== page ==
I dealt with death by growing a thick scab over my emotions — that, and by not calling things by their right names. The first thing a general assignment reporter learns is to keep it impersonal: The hobo killed by a train is a “fatal”; the pregnant teenager who jumps from a rooftop is a “leaper.” In our death-denying society, people resort to similar euphemisms when whispering about the “grim reaper.” People don’t die, they become “terminal” and then “pass away.”
One gloomy winter afternoon, I rounded a corner and bumped into the guy I had been tailing most of my adult life. That’s when my doctor told me that I had only months to live. My body was being ravaged by chronic active hepatitis, an inflammation of my liver caused by an unknown virus called “non-A, non-B.” There was no cure for the disease which was relentlessly destroying the powerhouse and detox station of my body. All I could do was sit down on death’s doorstep and wait to be called inside.
At least twice I slid right to the threshold of that door. Because of modern resuscitation techniques, maybe I never came as close to a clinical death as did some of the people interviewed by thanatologists like Elisabeth Kubler-Ross, Raymond Moody, Jr., and others. But I’ll tell you what a general assignment reporter remembers about rubbing elbows with death.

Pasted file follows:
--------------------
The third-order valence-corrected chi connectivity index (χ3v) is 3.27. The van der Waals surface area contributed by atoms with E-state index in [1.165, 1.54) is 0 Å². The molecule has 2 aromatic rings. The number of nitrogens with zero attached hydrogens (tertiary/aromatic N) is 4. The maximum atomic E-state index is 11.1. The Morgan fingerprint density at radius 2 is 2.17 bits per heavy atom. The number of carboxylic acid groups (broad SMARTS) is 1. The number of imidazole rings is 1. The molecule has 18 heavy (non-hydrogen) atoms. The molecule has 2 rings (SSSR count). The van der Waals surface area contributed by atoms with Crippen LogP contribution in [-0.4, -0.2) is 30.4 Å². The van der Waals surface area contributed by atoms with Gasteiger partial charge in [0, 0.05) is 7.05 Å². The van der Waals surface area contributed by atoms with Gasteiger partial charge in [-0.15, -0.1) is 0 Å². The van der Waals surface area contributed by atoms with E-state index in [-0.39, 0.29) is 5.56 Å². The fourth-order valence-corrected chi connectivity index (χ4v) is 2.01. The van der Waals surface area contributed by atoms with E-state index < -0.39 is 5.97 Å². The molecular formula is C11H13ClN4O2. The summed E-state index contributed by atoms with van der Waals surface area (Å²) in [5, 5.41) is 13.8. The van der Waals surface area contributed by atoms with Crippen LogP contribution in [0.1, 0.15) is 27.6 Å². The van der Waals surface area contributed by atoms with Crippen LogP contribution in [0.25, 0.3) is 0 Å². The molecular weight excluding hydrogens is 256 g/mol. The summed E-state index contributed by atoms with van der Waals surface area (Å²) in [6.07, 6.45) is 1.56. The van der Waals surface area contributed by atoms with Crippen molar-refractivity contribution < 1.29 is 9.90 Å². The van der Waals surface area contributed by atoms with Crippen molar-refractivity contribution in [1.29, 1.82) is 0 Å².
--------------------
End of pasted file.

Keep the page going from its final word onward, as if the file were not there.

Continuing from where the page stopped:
After interviewing hundreds of people who have walked the tightrope between life and death, researchers like Moody say there is a “core experience” that many of them share. For one thing, they can’t find words to explain what happened. Some met dead relatives or a “being of light.” Most felt peaceful and unafraid. Some, not all, felt detached from their bodies, even watching like bystanders as doctors worked to revive them, an experience thanatologists call “autoscopy.”
"It's a land where you know things but can't explain them to others, where God touched me — though I can't explain how."
After my first bleed, I drifted awake in the hospital’s intensive care unit feeling detached from my body, as if I were in another dimension, at peace and unafraid. A phrase I once read in a book by Frank Sheed comes close to describing it; for a time I floated on “the other side of silence.” To this day I can’t explain it other than as a place where I understood things, not in words or theory, but personally, directly. Weeks later I tried to describe it in my journal: